“Oh I don’t know,” I said.  “I wish I could, but I don’t have a lot of money, plus I am very religious, so I can only drink two or three alcoholic beverages a night.”

Within two minutes, Katia was gone.  The woman Mike was talking to, an elegant Eastern European in her 50s, ran the joint.  Her neck was traced with fat pearls and she wore a black cardigan.  She was smoking cigarettes the way they do in old movies, the only way a habit of such dire and unquestioned consequences becomes alluring.  She was the grande dame.  With a few indiscernible gestures, this woman commanded Katia, my blonde soulmate, to leave my table.

Mike came back to me.  “My friend, these women are just trying to make a living.  You’re not going to sleep with them.  We can go somewhere else for that, if you want.  It is only polite to buy them a small drink.”

The grand dame produced an even more striking woman, this one a brunette from Belarus, named Sveta.  Sveta approached more aggressively, with an unabashed sexuality that, within three strides, made clear once and for all, what this bar was really selling.  I needed Herculean strength to resist her advances.  Instead, I felt like I was Sisyphus, pushing against a force that would eventually win.  She let me stroke her hips.  The small bones of her pelvis ached to be touched.  The beautiful flatness of her stomach.  She unfastened her belt.  She put her weight on me.  She confessed certain things that only highly compromised strangers and the deeply committed can say.  And in the soft clicks of her accent, in the good-faith pronunciation of dirty English words, I lost control.  

I looked over her shoulder and saw the grande dame.  She stared at me hard and cold.  She stared like an angry man.  She came over to my table and brought two drinks.  I didn’t touch either of the glasses.  By the time the grande dame returned to the bar, another woman had appeared.  It was another blonde, but not at all like Katia.  Even Aphrodite would covet this woman’s beauty.

I had to leave before that woman came to the table.  But I knew that even if I raced out of the bar, I would lose my lower right leg within three steps.  I’d have three hot ex-Commies chasing me, plus Mike, plus the grande dame, plus the three mafiosos outside.  At my most fit, I could outrun the old lady, maybe.  But I knew she had a strong arm and deadly aim with her shoe.  She could throw her right pump and knock me out.  The three women from the former Soviet Union were tall and thin.  Before the dissolution of the USSR, these women had certainly been training to become Olympian sprinters and rhythmic gymnasts.  They could chase me down and use their long legs as vices to restrain me.  I was not so concerned about the mafiosos.  I knew they didn’t do much running.  Their duties included pistol-whippings, old-fashioned bullying and other stationary methods of intimidation.  They had big bellies as proof.  If my right leg held together, these men wouldn’t be able to catch me.  Strangely, I felt that Mike would let me go.  During our hours-old friendship, he had grown to like me.  I knew this in my heart.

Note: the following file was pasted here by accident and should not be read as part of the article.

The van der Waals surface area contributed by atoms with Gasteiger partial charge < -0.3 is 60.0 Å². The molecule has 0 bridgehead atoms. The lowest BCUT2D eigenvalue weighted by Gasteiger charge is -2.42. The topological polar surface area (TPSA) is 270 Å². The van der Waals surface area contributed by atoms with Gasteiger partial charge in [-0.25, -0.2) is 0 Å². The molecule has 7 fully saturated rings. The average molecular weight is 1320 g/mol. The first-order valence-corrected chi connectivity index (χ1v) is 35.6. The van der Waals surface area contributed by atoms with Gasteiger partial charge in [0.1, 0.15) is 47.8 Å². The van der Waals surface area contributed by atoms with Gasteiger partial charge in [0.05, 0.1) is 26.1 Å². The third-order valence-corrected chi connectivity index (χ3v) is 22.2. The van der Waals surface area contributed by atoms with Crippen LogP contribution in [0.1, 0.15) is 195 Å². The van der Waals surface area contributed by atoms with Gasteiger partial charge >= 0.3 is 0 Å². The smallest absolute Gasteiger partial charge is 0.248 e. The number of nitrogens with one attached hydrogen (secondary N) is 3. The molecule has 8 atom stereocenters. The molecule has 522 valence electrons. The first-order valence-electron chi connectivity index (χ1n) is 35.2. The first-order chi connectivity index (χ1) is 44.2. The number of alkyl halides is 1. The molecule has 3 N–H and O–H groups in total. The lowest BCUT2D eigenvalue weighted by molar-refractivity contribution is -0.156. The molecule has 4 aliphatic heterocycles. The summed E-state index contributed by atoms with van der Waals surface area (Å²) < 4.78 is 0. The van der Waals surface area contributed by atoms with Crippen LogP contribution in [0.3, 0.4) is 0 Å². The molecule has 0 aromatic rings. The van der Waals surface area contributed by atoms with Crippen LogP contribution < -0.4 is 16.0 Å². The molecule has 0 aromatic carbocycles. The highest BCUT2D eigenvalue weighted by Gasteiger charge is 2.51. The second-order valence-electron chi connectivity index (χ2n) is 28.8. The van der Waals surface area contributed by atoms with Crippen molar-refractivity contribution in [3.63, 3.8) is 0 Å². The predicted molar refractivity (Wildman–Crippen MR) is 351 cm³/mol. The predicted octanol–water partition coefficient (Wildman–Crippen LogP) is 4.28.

“You’ve both been very nice to me, but I am leaving now.”  I said to Mike and Sveta.  I held my breath and lifted swollen knee over Sveta’s flawless legs.

I burst out of there.  The grande dame, who had resumed her spot at the far end of the bar, rushed to block me.  But I slipped past her.  Mike got up.  He could’ve grabbed my arm.  Instead, he followed me out of the bar.  The men in leather jackets were gone.  Sveta and Katia barely moved.  I never looked back.  I don’t know how far Mike had shadowed me before he too gave up.  It was divinity that liberated me from that bar.  I accomplished drunk and lost what I wasn’t able to do during moments of total clarity–I made it to my hostel without a single wrong turn, without a single pause.  It didn’t matter that both the God of Wine and the God of Public Works had been against me–I had the God of Near Escapes on my team.  I hobbled all the way back, with my money still in my pocket, with my legs still attached.